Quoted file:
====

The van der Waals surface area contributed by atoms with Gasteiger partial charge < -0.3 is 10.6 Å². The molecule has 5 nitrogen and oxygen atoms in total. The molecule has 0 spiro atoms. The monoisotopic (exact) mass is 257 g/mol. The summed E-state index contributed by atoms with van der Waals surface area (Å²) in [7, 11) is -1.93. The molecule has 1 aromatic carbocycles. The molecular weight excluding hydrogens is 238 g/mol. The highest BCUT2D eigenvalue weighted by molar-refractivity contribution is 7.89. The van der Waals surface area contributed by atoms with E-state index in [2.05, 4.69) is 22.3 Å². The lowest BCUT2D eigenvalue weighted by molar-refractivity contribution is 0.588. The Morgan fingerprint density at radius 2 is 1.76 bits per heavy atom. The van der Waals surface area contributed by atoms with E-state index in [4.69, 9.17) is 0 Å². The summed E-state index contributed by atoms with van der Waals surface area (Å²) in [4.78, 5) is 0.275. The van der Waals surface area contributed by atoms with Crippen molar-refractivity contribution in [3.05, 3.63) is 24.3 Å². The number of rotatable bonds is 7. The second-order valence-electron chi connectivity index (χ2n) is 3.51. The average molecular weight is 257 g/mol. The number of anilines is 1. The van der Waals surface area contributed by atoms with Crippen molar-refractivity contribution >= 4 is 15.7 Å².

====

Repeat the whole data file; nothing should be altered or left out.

The van der Waals surface area contributed by atoms with Gasteiger partial charge < -0.3 is 10.6 Å². The molecule has 5 nitrogen and oxygen atoms in total. The molecule has 0 spiro atoms. The monoisotopic (exact) mass is 257 g/mol. The summed E-state index contributed by atoms with van der Waals surface area (Å²) in [7, 11) is -1.93. The molecule has 1 aromatic carbocycles. The molecular weight excluding hydrogens is 238 g/mol. The highest BCUT2D eigenvalue weighted by molar-refractivity contribution is 7.89. The van der Waals surface area contributed by atoms with E-state index in [2.05, 4.69) is 22.3 Å². The lowest BCUT2D eigenvalue weighted by molar-refractivity contribution is 0.588. The Morgan fingerprint density at radius 2 is 1.76 bits per heavy atom. The van der Waals surface area contributed by atoms with E-state index in [4.69, 9.17) is 0 Å². The summed E-state index contributed by atoms with van der Waals surface area (Å²) in [4.78, 5) is 0.275. The van der Waals surface area contributed by atoms with Crippen molar-refractivity contribution in [3.05, 3.63) is 24.3 Å². The number of rotatable bonds is 7. The second-order valence-electron chi connectivity index (χ2n) is 3.51. The average molecular weight is 257 g/mol. The number of anilines is 1. The van der Waals surface area contributed by atoms with Crippen molar-refractivity contribution >= 4 is 15.7 Å².